To be fair, many mortgage brokers were disingenuous in how they presented loans. I'm thus in favor of behavioral economics-type disclosure regulations. But I don't think the government should, in this case, impede freedom of contract. As Zywicki writes:

Treating all consumers as hapless victims rather than recognizing that many consumers rationally respond to incentives is a recipe for unintended consequences. It can lead to counterproductive regulation that makes loans more expensive and harder to get.
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Sunday, July 5, 2009

More on Waxman-Markey

Over at the National Review, Stephen Spruiell and Kevin Williamson list their top 50 reasons for voting against the Waxman-Markey climate change bill (tip: Volokh Conspiracy). (I'm on a roll with global warming posts - earlier posts here and here.) I agree with much of what they write, but there's a number of points with which I disagree. Also, their first reason displays a stunning ignorance of economics:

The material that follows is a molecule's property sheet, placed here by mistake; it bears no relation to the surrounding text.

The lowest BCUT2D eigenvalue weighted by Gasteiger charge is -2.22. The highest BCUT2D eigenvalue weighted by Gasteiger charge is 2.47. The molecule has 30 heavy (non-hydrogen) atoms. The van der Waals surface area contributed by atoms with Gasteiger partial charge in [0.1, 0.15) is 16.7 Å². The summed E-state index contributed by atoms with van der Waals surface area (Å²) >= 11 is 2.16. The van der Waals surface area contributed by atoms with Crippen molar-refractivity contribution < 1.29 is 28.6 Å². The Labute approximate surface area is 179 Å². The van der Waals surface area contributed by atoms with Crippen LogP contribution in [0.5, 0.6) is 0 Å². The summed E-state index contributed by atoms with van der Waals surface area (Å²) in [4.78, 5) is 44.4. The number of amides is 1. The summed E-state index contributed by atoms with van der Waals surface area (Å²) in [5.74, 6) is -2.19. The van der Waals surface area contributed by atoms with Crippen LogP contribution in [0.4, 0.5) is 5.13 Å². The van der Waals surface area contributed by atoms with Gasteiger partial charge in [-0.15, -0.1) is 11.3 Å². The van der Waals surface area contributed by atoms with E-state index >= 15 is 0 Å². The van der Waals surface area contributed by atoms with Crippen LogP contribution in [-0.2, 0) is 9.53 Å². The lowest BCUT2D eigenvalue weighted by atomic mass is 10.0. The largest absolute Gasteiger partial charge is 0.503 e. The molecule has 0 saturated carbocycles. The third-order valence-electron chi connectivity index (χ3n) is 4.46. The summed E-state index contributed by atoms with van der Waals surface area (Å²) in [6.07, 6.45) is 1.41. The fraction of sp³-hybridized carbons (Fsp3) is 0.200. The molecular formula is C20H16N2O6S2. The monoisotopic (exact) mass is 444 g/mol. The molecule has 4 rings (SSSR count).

1. The big doozy: Eighty-five percent of the carbon permits will not be sold at auction — they will be given away to utility companies, petroleum interests, refineries, and a coterie of politically connected businesses. If you’re wondering why Big Business supports cap-and-trade, that’s why. Free money for business, but higher energy prices for you.

There are two reasons this is bad economics. First, as the Coase Theorem points out, if there is an externality problem (say, excess pollution) and transaction costs are low, private parties will bargain to an efficient level of the externality. Furthermore, the end result is independent of the initial property right delineation - ignoring income effects. If polluters receive the right to pollute, pollution recipients will pay polluters to reduce their emissions, and if polluters do not have the right to pollute, they will pollution recipients to allow pollution. Either way, according to the Coase Theorem, the same level of pollution will result.